Notes to broadcasters on illegal logging

    | May 16, 2011

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    Illegal logging can affect national economies as well as local communities. The European Union’s Voluntary Partnership Agreement aims to regulate the timber industry, and ensure that all timber which reaches EU markets comes from legal sources. The agreement aims to ensure that governments benefit from taxes generated, and that communities and workers are treated fairly. From reports this week, it is unclear how much attention is being paid to the sustainability of forests which are logged, or how the timber business affects the biodiversity of forests and the local environment. 

    For more information on Voluntary Partnership Agreements and EU timber regulations, visit:

    This site also has a Frequently Asked Questions section that provides information about the EU and logging:

    This site provides information and resources about illegal logging in general:

    For more information about Silas Kpanan’Ayoung Siakor and how his actions contributed to saving Liberia’s forests, see:,28804,1841778_1841781_1841809,00.html

    Browse our bank of scripts on trees and forestry here:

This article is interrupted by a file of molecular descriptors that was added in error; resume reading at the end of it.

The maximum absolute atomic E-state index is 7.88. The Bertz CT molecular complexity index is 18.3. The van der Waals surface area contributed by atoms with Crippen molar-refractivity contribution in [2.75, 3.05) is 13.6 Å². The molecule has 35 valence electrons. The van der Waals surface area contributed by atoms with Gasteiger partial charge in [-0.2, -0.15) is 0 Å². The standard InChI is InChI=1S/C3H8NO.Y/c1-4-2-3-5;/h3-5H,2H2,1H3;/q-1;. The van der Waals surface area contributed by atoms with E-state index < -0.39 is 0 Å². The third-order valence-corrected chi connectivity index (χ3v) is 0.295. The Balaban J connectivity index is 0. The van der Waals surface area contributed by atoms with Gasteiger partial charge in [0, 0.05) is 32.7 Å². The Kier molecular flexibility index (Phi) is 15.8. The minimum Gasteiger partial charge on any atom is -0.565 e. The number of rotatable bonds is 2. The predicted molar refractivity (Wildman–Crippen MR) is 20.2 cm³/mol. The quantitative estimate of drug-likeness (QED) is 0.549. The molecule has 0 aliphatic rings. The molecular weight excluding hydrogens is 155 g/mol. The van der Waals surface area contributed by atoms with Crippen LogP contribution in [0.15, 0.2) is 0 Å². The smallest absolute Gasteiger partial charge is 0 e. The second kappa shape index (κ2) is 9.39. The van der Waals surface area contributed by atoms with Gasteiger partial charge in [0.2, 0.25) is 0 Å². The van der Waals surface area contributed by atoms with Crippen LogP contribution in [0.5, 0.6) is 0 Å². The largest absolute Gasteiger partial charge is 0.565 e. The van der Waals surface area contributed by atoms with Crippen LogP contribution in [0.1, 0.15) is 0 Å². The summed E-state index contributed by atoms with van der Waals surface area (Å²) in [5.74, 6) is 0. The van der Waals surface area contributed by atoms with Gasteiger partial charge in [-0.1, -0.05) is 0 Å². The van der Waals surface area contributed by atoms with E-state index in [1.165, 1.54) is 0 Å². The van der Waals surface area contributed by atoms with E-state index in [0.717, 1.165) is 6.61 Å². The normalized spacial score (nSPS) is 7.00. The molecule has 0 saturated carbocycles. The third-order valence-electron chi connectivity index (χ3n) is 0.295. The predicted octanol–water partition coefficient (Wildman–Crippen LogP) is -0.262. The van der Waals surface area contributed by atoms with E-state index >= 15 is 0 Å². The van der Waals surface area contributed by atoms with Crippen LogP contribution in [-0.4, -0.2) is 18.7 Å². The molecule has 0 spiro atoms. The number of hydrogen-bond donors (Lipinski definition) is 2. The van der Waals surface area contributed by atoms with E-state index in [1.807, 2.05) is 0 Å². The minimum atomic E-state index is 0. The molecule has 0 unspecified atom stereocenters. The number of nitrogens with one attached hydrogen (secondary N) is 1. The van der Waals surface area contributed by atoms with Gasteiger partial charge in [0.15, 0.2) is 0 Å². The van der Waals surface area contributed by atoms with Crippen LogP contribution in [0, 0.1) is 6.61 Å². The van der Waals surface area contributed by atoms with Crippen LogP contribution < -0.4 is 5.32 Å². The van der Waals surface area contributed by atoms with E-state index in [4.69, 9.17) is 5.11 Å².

Previously published stories related to forests in Farm Radio Weekly include:

    Madagascar: Women blend agriculture with forest restoration (FRW 112, May 2010).

    Uganda: A new farming activity for communities near Uganda’s Bwindi National Park (FRW 115, June 2010).

    Kenya: Medicinal crop cultivation generates income while saving forest (FRW 65, May 2009).

    Forests and trees play a vital part in the livelihoods of millions. You may wish to research a program highlighting the benefits of forests.

    Find out if there are any NGOs working on forest issues in your region.

    What issues do they work on?

    Do they have field programs?

    Do they focus on raising awareness?

    Ask NGO or government staff what changes there have been in the environment in recent years, and how their efforts have changed as a result.

    Are forests valued by farmers and businessmen in the same way? How and why might they regard forest preservation differently?